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Record $20,000 fine handed down for illegal fossil theft

“This is the largest fine that has been levied to date for the removal of fossils from the Burgess Shale, and demonstrates the seriousness of the offence and the importance of this site,” according to a Parks Canada news release on May 12.
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Burgess Shale Sign

KOOTENAY – A Quebec resident was handed a record high $20,000 fine for illegally taking fossils from the mountain national parks, including the world-renowned Burgess Shale site.

An investigation involving Parks Canada park wardens, the RCMP, Quebec’s Longueuil Police Department and the Royal Ontario Museum led to the forfeiture of 45 fossils.

Marc Haensel, who pleaded in Cranbrook Provincial Court on April 27 to two offences, was handed a $20,000 fine and a five-month conditional sentence order, which included a curfew order.

“This is the largest fine that has been levied to date for the removal of fossils from the Burgess Shale, and demonstrates the seriousness of the offence and the importance of this site,” according to a Parks Canada news release on May 12.

In summer 2020, Parks Canada park wardens in Lake Louise received a tip from a member of the public regarding fossil removal from the Burgess Shale.

An investigation during the summer and fall of 2020 led to a search warrant. Park wardens from La Mauricie National Park and the Québec Waterways, and the Longueuil Police Department executed the search warrant at a private residence in the Montreal area on Nov. 20, 2020.

The search recovered 45 fossils, which were identified by an expert from the Royal Ontario Museum as originating from sites within Kootenay, Yoho, and Jasper national parks.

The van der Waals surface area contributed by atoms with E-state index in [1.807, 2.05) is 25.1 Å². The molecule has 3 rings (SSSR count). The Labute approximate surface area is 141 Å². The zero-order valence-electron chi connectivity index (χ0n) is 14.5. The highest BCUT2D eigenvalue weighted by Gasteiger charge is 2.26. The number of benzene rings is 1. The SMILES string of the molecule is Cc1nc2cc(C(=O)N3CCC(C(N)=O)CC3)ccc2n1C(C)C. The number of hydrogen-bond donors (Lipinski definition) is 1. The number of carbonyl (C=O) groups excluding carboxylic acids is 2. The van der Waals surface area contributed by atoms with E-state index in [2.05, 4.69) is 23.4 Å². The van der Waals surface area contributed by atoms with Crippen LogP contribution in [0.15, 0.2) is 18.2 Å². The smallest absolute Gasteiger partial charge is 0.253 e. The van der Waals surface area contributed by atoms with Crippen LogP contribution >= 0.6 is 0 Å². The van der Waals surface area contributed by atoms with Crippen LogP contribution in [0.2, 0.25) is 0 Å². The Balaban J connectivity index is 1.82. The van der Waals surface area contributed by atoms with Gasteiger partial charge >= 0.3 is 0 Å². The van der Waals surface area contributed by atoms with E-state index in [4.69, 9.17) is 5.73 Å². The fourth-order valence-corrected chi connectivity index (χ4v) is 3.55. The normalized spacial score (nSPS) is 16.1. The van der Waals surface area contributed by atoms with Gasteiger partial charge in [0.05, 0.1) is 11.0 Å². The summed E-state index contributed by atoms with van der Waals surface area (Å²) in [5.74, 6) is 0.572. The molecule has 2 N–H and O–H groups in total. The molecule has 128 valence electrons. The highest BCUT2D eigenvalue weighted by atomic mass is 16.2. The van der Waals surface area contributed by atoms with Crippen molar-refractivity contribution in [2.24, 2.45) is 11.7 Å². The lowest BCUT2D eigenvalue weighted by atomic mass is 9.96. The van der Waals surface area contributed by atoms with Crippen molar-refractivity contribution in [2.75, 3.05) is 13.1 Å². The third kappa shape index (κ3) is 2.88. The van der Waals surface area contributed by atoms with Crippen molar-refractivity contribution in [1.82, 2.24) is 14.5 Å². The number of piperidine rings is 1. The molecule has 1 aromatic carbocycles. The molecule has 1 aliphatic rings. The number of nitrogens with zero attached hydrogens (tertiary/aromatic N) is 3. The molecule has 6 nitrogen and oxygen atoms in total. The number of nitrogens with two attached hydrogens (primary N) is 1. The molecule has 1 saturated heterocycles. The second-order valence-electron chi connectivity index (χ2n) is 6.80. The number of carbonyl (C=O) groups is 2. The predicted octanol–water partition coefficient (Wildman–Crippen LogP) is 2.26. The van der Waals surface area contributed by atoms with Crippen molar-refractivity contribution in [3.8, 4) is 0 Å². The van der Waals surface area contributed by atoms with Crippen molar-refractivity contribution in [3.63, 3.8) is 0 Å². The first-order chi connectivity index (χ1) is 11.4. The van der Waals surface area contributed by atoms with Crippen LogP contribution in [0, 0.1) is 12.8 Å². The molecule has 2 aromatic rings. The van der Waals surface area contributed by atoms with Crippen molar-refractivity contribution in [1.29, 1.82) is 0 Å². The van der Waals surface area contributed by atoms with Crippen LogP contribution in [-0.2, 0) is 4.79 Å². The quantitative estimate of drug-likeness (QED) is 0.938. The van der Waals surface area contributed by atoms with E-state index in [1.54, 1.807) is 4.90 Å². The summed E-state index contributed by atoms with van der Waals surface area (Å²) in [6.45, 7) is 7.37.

“The majority of the fossils originated from the Burgess Shale Marble Canyon Quarry in Kootenay National Park, an area not currently accessible to the public,” states the news release.

The charges were under the Canada National Parks Act and National Park General Regulations. They included removing natural objects and unlawful traffic in wild animals. The Act refers to both living and dead animals, which is why fossils are covered under this offence.

The money from the fine handed down to the individual will go to the environmental damages fund and be used to support projects that restore nature and conserve wildlife and habitats.

First identified in 1909 in Yoho National Park, the Burgess Shale is widely recognized as one of the most significant fossil sites in the world.

The Burgess Shale contains fossil evidence of some of the earliest complex animals that existed in the oceans more than 505 million years ago and was designated a UNESCO world heritage site in 1980.

Burgess Shale fossils near Stanley Glacier in Kootenay National Park were first noted in 1989 by researchers with the Royal Ontario Museum (ROM. The Marble Canyon Quarry in Kootenay National Park was discovered by researchers from the ROM in 2012.

The ROM has now collected more than 10,000 fossil specimens from this new site. Research continues on this fossil quarry and in the surrounding area.

Each expedition to the Burgess Shale requires a proper Parks Canada research and collection permit and the fossils remain the property of the federal government. The ROM Burgess Shale collection, held in trust for Parks Canada, is actively used for research, teaching, and display.

Parks Canada did not name the man in the news release, but it was provided by Cranbrook court registry.

"With respect to the stolen fossils, Parks Canada is highlighting their recovery as well as the interagency cooperation that took place during the investigation," states Parks Canada.

"The court has imposed a penalty on the individual responsible for the thefts. The agency respects the decision of the court and does not want to bring additional negative scrutiny to that person."